different methods of investigation, astronomers and physicists will be Blow to abandon the theory of undulations, and take up again the corpuscular theory of light. The latter theory has received fatal blows from which it cannot recover. The undulatory theory, which started with Huyghens more than two hundred years ago, and was elaborated by Fresnel sixty years ago, has survived many crises in its history, and is supported by a wonderful array of experiments. Some of the experiments of Mr. Michelson may require a modification in Fresnel's interpretation. Stokes and Challis have worked for many years upon it, and established it on mathematical principles differing from Fresnel's and from each other. Ketteler in his Theoretische Optik, published in 1885, builds upon the Sellmeier hypothesis, that ponderable particles are excited by the ӕtherial vibrations and then react upon them. There remains Maxwell’s electro-magnetic theory of light, which has been elaborated by Glazebrook and Fitzgerald, and is supported, to say the least of it, by remarkable numerical coincidences.
Discrepancies between theory and experiment are always to be welcomed, as they contain the germs of future discoveries. We have learned in astronomy not to be alarmed by them. More than once the law of gravitation has been put on trial, resulting in a new discovery or in improved mathematical analysis. We may not expect in light such a brilliant discovery as that of the planet Neptune. The luminiferous ӕther is a mysterious substance, enough of a fluid for the planets to pass easily through it, but at the same time enough of a solid to admit of transverse vibrations. Stokes suggests water with a little glue dissolved in it as a coarse representation of what is required of the ӕther.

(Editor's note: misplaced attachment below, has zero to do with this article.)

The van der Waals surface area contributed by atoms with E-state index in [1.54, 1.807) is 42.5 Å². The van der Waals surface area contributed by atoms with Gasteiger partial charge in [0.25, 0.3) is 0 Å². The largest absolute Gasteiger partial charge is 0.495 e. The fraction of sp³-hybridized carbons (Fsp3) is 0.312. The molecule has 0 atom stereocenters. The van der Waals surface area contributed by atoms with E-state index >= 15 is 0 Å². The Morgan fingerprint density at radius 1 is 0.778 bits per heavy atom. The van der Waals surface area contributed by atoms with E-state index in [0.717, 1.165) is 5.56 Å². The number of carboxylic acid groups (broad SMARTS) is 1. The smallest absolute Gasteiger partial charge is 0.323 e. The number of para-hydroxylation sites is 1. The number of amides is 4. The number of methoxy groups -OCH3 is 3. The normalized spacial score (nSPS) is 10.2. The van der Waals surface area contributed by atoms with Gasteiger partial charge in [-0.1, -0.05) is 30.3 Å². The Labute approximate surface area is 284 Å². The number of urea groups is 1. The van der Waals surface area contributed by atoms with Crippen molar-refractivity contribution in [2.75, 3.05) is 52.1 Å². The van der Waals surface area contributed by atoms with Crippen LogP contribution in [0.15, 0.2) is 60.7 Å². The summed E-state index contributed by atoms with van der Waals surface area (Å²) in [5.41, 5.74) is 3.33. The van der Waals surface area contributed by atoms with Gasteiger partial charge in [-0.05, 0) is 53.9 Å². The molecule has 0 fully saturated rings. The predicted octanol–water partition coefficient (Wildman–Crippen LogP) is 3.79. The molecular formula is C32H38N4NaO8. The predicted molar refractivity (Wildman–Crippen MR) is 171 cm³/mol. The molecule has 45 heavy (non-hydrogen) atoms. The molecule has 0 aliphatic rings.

Mr. G. A. Hirn has written recently on the constitution of celestial space. He decides against the existence of an all-pervading medium. He thinks that matter exists in space only in the condition of distinct bodies, such as stars, planets, satellites, and meteorites. In nebulӕ it is in a state of extreme diffusion; but elsewhere space is empty. But how would it be after the correction is applied for the equation of light? Humboldt said that the light of distant stars reaches us as a voice from the past. The astronomer is not seeing for the most part contemporaneous events. He is reading history; and often ancient history, and of very different dates. Stellar photography reveals millions of stars which cannot be seen in the largest telescopes, and new harvests of these blossoms of heaven (as they have been called) spring up like the grass in the night. Numbers fail to express their probable distances and the time taken by their light in coming to the earth. In the theogony of Hesiod, the brazen anvil took only nine days in falling from heaven to earth. On the other hand, the reduction of the sun’s distance by three per cent not only affects its mass and heat, but it changes the unit of measure for the universe. Such are the remote results of any change in the estimated velocity of light.
We may thank Professor Michelson not only for what he has established, but also for what he has unsettled. In his various researches, which I have hastily sketched, but which require diagrams or models to be clearly understood, he has displayed high intelligence, great experimental skill and ingenuity, and unflagging perseverance. With a full appreciation of his work, the Rumford Committee recommended, and the Academy voted, that the Rumford Premium be awarded to him.